Earth, Air, Fire, and Water:
Monitoring Natural Harzards in California

Abstract: Southern California experiences its fair share of exposure to risks from natural hazards, e.g. wildfires, debris flows, and earthquakes. Geosciences and remote sensing applications continue to increase our understanding and help to mitigate these risks. This panel event brings together a few local southern California players involved in both advancing deployment of satellite and airborne capabilities and information technology as well their use in everyday and emergency operations:
  • Dr. Andrea Donnellan, Principal Investigator of NASA’s GeoGateway project, Jet Propulsion Laboratory, Pasadena, CA
  • Mr. Mark Jackson, NOAA Meteorologist In Charge (MIC) for Los Angeles & Oxnard, CA
  • Mr. Tom Pagano, Systems Architect and Project Manager at NASA's Jet Propulsion Laboratory, Pasadena, CA

A video of the panel discussion is available to GRSS members here

A video of the Question and Answer period is available to GRSS members here


Speaker Biographies:

Andrea Donnellan is a principal research scientist at NASA's Jet Propulsion Laboratory. She is President of the American Geophysical Union’s Nonlinear Geophysics Focus Group, Principal Investigator of NASA’s GeoGateway project, and editor of the American Geophysical Union’s Earth and Space Science Journal. Donnellan studies earthquakes and crustal deformation by integrating geodetic imaging data and computational infrastructure with modeling and analysis tools. Her current research focus is on analysis and modeling of geodetic observations in California using UAVSAR, GPS, and Structure from Motion. In 2012 QuakeSim (now GeoGateway) won NASA’s Software of the Year Award. Donnellan has been Deputy Manager of the JPL's Science Division, InSAR Pre-Project Scientist for studying natural hazards, ice sheets, and ecosystems, and NASA's Applied Sciences Program Area Co-Lead for Natural Disasters. From 1998–2015 she was Adjunct Assistant Professor of Research in Earth Sciences at the University of Southern California and she was a Visiting Associate at Caltech’s Seismological Laboratory from 1995–1996. She has conducted field studies in California, in Antarctica, on the Altiplano of Bolivia, in Mongolia, and on Variegated Glacier in Alaska. She has been a geophysicist at JPL since 1993. Donnellan received a B.S. in geology from the Ohio State University in 1986, a master's and Ph.D. in geophysics from Caltech in 1988 and 1991 respectively, and an M.S. in Computer Science from the University of Southern California in 2003. She held a National Research Council postdoctoral fellowship at NASA's Goddard Space Flight Center. Donnellan has received the Presidential Early Career Award, the MUSES of the California Science Center Woman of the Year Award, Women in Aerospace Award for Outstanding Achievement, JPL’s Lew Allen award, several NASA Space Act Awards, the Antarctic Service Medal, and has been a finalist in the astronaut selection process three times. Donnellan has a glacier in Antarctica named after her for her work on that continent.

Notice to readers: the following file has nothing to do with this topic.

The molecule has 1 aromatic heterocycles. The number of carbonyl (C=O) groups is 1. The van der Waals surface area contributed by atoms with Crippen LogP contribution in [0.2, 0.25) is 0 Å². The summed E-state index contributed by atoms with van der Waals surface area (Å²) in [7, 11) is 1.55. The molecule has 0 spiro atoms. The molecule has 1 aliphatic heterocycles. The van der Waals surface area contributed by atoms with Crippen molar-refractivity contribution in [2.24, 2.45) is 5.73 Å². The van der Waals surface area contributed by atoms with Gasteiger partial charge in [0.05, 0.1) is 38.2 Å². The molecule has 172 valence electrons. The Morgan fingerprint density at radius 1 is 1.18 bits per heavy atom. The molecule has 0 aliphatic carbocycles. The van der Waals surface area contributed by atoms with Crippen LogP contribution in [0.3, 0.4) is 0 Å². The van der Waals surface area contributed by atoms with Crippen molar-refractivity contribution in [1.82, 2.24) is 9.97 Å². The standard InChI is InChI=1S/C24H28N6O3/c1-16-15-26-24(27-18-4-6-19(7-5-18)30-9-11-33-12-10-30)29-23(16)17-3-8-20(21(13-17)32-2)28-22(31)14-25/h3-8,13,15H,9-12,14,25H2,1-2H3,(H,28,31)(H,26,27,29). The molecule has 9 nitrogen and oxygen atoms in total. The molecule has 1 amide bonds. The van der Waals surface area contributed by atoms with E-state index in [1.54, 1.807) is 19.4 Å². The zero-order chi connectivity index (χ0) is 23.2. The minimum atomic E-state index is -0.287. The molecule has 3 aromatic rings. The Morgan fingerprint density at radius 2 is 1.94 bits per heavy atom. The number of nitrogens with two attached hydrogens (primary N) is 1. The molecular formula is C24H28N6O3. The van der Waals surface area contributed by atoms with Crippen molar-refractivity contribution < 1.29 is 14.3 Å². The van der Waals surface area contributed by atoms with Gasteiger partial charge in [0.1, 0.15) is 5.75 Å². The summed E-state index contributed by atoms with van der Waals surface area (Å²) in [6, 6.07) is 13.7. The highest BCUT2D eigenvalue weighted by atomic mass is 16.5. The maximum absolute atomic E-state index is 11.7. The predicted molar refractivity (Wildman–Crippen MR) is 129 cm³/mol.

Mark Jackson is the Meteorologist in Charge with NOAA's National Weather Service (NWS) in Oxnard, California, serving Los Angeles, Ventura, Santa Barbara, and San Luis Obispo Counties. Mark has a B.S. in Meteorology from the University of Nebraska-Lincoln, and an M.S. in Meteorology from the University of Oklahoma. Mark has been the meteorologist in charge in Oxnard since 2005, and prior to that worked in other NWS offices as a science and operations officer and as a regional scientist for a regional headquarters. Over the span of his 23 year career with the National Weather Service, Mark has served on numerous scientific and programmatic teams, including the team to create the current National Weather Service Strategic Plan to build a Weather-Ready Nation and as a contributing member of the Evolve NWS Program Management Office to build enhanced Impact-Based Decision Support Services programs.

Mr. Thomas S. Pagano is the Principal Investigator for CIRAS and the Project Manager for the AIRS/AMSU/HSB Suite of instruments on the EOS Aqua Spacecraft. He was the lead engineer responsible for the calibration of the AIRS instrument in orbit. Prior to joining JPL in 1997, he was the Chief Systems Engineer on the MODIS instrument development program at Raytheon SBRS since 1985. He has a BS in Physics from UC Santa Barbara, and an MS in Physics from Montana State University. He holds 2 US patents and is author of numerous papers on space remote sensing systems.


A video of the panel discussion is available to GRSS members here

A video of the Question and Answer period is available to GRSS members here